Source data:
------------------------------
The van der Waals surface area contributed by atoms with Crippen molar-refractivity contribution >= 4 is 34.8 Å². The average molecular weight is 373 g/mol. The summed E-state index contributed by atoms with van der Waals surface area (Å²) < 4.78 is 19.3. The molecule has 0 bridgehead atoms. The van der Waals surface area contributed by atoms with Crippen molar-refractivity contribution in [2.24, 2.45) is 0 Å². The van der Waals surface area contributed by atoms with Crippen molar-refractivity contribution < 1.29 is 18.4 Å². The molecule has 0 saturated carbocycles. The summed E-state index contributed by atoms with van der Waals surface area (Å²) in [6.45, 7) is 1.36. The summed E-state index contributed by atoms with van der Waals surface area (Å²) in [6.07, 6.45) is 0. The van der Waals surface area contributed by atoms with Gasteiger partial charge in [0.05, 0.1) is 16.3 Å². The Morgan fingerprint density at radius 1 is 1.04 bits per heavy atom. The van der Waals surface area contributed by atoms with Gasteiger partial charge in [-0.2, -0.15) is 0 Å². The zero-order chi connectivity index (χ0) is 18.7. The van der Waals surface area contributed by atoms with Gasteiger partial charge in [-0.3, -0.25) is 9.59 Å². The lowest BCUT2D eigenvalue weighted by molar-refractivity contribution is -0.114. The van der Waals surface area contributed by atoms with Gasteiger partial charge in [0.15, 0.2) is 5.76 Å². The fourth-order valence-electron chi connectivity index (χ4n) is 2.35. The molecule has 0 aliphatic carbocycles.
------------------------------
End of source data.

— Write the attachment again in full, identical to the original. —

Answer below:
The van der Waals surface area contributed by atoms with Crippen molar-refractivity contribution >= 4 is 34.8 Å². The average molecular weight is 373 g/mol. The summed E-state index contributed by atoms with van der Waals surface area (Å²) < 4.78 is 19.3. The molecule has 0 bridgehead atoms. The van der Waals surface area contributed by atoms with Crippen molar-refractivity contribution in [2.24, 2.45) is 0 Å². The van der Waals surface area contributed by atoms with Crippen molar-refractivity contribution < 1.29 is 18.4 Å². The molecule has 0 saturated carbocycles. The summed E-state index contributed by atoms with van der Waals surface area (Å²) in [6.45, 7) is 1.36. The summed E-state index contributed by atoms with van der Waals surface area (Å²) in [6.07, 6.45) is 0. The van der Waals surface area contributed by atoms with Gasteiger partial charge in [0.05, 0.1) is 16.3 Å². The Morgan fingerprint density at radius 1 is 1.04 bits per heavy atom. The van der Waals surface area contributed by atoms with Gasteiger partial charge in [-0.2, -0.15) is 0 Å². The zero-order chi connectivity index (χ0) is 18.7. The van der Waals surface area contributed by atoms with Gasteiger partial charge in [-0.3, -0.25) is 9.59 Å². The lowest BCUT2D eigenvalue weighted by molar-refractivity contribution is -0.114. The van der Waals surface area contributed by atoms with Gasteiger partial charge in [0.15, 0.2) is 5.76 Å². The fourth-order valence-electron chi connectivity index (χ4n) is 2.35. The molecule has 0 aliphatic carbocycles.